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Heterogeneity of Response to Antipsychotics From Multiple Disorders in the Schizophrenia Spectrum.

David L. Garver, Jennifer A. Holcomb, and James D. Christensen

Published: December 31, 2000

Article Abstract

Background: Antipsychotic response after theinitiation of neuroleptic treatment shows wide variation inschizophrenic patient populations. In this overview, the authorssuggest that the variance in antipsychotic drug response withinschizophrenia can be reduced by resolving the schizophrenias intoseveral discrete “endophenotypes,” each with differentetiologic underpinnings.

Method: Studies relating differences in therelative speed or completeness of antipsychotic response todifferences in distribution of 2 biological markers with possibleetiologic significance are reviewed. Such studies had assessedrecently hospitalized, neuroleptic-free patients undergoingexacerbation of nonaffective psychotic disorders. Prior toinitiation of neuroleptic, the cohort of patients had beenassessed for the quantity of the dopamine metabolite homovanillicacid in plasma (pHVA) and had undergone the first of 2 magneticresonance imaging (MRI) studies for analyses of ventriclevolumes. A second MRI was subsequently performed during a periodof (partial) remission to determine within-patient stability ofventricular volumes. These selected studies assessed thedistribution of pHVA and distribution of rates of ventricularchange, with non-normal distributions resolved by K-meansclustering. The speed and completeness of neuroleptic-inducedantipsychotic response were related to 3 clusters of patientsdelineated by modal distributions of pHVA and of apparent ratesof ventricular change.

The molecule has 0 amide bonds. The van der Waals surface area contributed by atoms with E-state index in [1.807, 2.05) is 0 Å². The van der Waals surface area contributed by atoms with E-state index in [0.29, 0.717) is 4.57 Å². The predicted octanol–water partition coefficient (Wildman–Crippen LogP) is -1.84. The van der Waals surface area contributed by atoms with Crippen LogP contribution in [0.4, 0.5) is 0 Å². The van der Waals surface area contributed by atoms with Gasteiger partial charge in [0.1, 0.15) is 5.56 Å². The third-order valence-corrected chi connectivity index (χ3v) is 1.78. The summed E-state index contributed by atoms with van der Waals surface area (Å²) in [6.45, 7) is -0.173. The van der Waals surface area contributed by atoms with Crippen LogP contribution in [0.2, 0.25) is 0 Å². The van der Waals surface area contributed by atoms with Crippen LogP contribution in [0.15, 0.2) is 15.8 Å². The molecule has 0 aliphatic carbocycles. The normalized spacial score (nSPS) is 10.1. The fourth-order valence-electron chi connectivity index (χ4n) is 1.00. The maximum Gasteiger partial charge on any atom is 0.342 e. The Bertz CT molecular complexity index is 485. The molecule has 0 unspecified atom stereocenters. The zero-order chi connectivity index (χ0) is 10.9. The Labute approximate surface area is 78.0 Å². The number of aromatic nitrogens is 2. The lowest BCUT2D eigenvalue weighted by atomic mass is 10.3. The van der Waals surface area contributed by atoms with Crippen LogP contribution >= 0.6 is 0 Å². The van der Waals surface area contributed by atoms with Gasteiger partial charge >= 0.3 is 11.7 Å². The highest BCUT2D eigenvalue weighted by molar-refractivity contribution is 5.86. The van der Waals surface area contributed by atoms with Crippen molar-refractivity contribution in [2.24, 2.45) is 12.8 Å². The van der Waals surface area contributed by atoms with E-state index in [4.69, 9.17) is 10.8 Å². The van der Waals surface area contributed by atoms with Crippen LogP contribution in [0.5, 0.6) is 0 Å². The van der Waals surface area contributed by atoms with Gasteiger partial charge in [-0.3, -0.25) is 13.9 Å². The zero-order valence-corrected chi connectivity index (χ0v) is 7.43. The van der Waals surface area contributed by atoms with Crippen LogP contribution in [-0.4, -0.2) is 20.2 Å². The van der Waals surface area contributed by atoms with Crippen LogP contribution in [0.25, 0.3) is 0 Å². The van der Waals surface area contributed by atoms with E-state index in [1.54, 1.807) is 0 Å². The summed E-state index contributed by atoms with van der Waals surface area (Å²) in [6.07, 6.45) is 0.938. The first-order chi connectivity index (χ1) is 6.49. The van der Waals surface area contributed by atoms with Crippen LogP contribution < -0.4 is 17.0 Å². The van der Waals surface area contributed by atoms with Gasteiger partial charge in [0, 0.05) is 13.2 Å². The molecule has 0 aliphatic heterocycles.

Results: At least 3 unique”endophenotypes” of the “group of theschizophrenias” can be defined with respect to speed andcompleteness of antipsychotic response. Each endophenotypeappears to show at least one unique biological feature thatdifferentiates it from a normal comparison group. A rapidlyresponsive psychosis was associated with excessive production ofdopamine, as identifiable by elevation of pHVA and a”good-prognosis” course. A delayed-response psychosishad low-to-normal pHVA, clinically demonstrated persistentnegative symptoms, and was associated with an excessive rate ofchange in ventricle volume between exacerbations of psychosis and(partial) remissions. Finally, a nonresponsive psychosis could becharacterized as having both low-to-normal pHVA and rate ofchange of ventricle volumes similar to that of controls.Additional studies revealed that each of the endophenotypes hadhigh rates of the psychoses in family members. The good-prognosiscourse of the rapidly responsive group of studied patients wasalso found in their family members who had psychotic disorders.Similarly, the prominent negative symptoms of thedelayed-response probands were reflected as a prominent trait intheir family members also afflicted with psychosis. Theendophenotypes tended to “breed true” in terms ofprognosis and negative symptoms.

Conclusion: Major differences in antipsychoticresponse patterns appear to be associated with patient and familycharacteristics that may be related to differences in theetiology and consequent pathophysiology of illness.

Volume: 61

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